An attack on jobs is on the horizon in higher education. The UCU has launched a campaign in response. But members must pressure the leadership to ensure a militant fightback is carried out.
The past few years have been transformative for the University and College Union (UCU). The conditions in the education sector include: a mental health and workload crisis; gender, disability and race pay gaps of up to 26%; ever increasing casualisation; a real-term pay cut of almost 20% over the last decade, and cuts to pensions which add up to a loss of £240,000 since 2011.
In response to all this, the Union has increased its membership and has undertaken the longest and largest strike action in its history.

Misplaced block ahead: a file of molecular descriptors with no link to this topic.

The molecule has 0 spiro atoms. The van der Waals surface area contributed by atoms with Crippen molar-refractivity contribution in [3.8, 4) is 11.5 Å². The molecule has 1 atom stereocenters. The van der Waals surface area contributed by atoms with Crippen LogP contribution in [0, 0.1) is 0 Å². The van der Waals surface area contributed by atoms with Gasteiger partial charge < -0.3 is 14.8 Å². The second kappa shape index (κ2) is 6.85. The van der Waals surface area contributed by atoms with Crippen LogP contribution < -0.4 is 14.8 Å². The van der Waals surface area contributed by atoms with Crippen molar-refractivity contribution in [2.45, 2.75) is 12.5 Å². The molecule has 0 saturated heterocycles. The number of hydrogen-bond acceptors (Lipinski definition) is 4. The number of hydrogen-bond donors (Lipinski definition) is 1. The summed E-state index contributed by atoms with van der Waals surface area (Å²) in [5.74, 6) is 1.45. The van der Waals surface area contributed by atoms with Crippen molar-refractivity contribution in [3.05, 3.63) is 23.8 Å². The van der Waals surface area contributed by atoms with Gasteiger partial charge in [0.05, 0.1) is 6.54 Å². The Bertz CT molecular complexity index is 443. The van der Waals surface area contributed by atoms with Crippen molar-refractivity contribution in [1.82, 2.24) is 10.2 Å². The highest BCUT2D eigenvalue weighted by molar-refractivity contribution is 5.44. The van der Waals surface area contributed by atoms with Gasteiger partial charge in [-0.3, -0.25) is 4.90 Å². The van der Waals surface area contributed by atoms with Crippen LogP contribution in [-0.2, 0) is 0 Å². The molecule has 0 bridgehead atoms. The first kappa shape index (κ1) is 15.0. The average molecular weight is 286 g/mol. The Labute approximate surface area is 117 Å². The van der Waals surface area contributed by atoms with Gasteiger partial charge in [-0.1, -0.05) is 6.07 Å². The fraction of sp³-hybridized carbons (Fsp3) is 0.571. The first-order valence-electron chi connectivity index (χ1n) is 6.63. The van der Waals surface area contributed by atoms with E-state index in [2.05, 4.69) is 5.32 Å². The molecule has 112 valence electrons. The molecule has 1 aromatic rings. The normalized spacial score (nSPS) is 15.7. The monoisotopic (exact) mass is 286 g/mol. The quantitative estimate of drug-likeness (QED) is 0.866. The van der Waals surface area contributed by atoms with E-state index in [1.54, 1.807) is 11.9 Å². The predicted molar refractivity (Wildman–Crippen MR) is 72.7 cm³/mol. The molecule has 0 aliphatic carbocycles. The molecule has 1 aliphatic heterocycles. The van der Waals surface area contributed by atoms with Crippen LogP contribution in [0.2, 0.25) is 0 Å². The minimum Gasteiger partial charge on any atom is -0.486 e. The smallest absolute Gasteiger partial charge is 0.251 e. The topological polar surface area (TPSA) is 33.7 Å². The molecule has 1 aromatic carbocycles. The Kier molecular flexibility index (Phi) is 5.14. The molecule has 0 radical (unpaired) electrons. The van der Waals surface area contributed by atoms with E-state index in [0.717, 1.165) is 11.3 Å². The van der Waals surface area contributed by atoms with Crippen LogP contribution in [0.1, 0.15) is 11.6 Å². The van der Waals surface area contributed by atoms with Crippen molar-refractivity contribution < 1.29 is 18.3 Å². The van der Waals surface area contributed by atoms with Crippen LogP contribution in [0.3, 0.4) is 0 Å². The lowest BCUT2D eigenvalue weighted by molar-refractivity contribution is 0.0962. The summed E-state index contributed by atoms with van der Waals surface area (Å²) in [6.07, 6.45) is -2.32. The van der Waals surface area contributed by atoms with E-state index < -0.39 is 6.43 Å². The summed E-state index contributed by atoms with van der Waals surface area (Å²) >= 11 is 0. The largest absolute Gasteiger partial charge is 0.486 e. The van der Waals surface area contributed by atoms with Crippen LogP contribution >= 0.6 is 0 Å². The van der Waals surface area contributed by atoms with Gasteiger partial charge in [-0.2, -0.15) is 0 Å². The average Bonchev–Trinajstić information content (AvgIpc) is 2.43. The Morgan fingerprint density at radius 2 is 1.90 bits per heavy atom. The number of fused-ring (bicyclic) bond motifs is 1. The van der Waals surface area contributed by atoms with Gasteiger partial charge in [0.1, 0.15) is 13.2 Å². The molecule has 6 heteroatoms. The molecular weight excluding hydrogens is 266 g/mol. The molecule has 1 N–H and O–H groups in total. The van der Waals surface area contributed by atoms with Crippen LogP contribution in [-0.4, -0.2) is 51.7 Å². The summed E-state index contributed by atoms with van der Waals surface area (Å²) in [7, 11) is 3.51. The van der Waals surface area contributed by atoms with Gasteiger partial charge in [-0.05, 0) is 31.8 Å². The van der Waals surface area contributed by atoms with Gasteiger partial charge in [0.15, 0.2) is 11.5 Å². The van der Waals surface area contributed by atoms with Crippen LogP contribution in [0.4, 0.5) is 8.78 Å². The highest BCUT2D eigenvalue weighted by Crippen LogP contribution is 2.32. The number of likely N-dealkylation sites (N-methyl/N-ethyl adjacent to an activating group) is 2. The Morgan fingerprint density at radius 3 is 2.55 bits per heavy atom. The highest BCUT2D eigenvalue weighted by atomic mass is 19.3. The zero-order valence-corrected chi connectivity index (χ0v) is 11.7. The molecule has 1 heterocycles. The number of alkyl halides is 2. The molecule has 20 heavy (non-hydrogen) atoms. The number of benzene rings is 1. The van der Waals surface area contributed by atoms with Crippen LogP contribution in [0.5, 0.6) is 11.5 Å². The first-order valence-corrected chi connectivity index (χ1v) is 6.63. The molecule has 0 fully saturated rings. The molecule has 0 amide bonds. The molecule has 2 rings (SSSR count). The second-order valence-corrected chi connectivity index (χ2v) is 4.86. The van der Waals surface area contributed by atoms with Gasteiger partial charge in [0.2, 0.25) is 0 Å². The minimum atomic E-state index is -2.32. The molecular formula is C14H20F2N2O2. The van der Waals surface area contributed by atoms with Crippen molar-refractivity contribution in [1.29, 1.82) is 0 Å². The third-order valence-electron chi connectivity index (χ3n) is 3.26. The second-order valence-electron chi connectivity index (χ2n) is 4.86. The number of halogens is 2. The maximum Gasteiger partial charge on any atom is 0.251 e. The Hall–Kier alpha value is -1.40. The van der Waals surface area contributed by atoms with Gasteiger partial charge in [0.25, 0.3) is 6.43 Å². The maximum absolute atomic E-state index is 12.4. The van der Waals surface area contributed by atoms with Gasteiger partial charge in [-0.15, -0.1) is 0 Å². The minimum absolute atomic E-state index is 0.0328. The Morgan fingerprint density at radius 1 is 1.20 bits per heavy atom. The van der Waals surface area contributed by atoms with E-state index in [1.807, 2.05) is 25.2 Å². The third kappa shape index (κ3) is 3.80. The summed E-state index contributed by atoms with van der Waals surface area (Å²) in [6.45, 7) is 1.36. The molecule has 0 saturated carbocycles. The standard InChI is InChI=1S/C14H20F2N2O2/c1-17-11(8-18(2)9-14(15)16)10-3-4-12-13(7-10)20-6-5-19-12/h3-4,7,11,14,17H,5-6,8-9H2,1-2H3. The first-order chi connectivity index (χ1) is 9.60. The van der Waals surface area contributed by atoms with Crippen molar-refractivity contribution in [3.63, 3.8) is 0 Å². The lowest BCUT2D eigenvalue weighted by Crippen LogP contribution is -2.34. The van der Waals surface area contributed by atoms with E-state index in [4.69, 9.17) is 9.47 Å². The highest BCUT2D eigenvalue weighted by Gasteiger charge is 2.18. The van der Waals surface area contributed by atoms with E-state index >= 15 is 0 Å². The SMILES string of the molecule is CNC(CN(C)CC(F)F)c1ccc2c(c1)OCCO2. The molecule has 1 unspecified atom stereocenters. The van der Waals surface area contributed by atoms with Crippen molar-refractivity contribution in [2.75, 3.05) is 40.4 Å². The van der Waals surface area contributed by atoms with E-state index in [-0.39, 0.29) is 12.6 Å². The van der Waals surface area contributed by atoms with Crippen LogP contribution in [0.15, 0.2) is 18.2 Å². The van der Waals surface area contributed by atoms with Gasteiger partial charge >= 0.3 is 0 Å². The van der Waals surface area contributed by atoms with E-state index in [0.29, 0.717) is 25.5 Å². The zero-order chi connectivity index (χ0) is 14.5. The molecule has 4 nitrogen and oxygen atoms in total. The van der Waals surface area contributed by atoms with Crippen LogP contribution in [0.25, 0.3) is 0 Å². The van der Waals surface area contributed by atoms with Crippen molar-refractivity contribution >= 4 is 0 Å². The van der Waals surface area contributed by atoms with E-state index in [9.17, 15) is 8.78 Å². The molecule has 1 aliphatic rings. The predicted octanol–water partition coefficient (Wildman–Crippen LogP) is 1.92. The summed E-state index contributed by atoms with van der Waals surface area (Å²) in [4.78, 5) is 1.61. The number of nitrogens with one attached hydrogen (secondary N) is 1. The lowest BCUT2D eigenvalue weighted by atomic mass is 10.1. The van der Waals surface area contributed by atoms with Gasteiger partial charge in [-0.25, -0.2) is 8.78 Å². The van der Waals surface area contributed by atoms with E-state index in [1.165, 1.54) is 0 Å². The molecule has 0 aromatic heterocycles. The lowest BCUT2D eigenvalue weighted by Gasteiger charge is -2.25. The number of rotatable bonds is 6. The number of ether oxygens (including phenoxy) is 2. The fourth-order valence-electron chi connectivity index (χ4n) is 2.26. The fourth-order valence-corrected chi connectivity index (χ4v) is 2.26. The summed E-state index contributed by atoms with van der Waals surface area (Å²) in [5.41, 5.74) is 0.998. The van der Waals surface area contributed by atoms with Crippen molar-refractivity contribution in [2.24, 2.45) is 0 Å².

However, despite 22 strike days this academic year so far, these issues are no closer to being resolved. The latest employers’ offer – which will do nothing to fundamentally address the problems at hand, and has given no concessions – looks set to be rejected.
The employers were prepared to sit this one out before the pandemic. They calmly waited until the last week of the strike action before making clear that they will not put any money on the table to achieve the urgent changes the sector needs. They were fully expecting that staff would come back to their workplaces and somehow catch up with the work that had been lost.
At the same time the pandemic and lockdown have sharpened the inequalities that mobilised members to strike in the first place. The pandemic has cut across any plans of returning to business as usual.
While members are caught between desperation and exhaustion, management have planned their next steps. In response, the UCU leadership belatedly announced a national campaign – “Fund the Future” – supposedly to advocate a “jobs first” response to the crisis.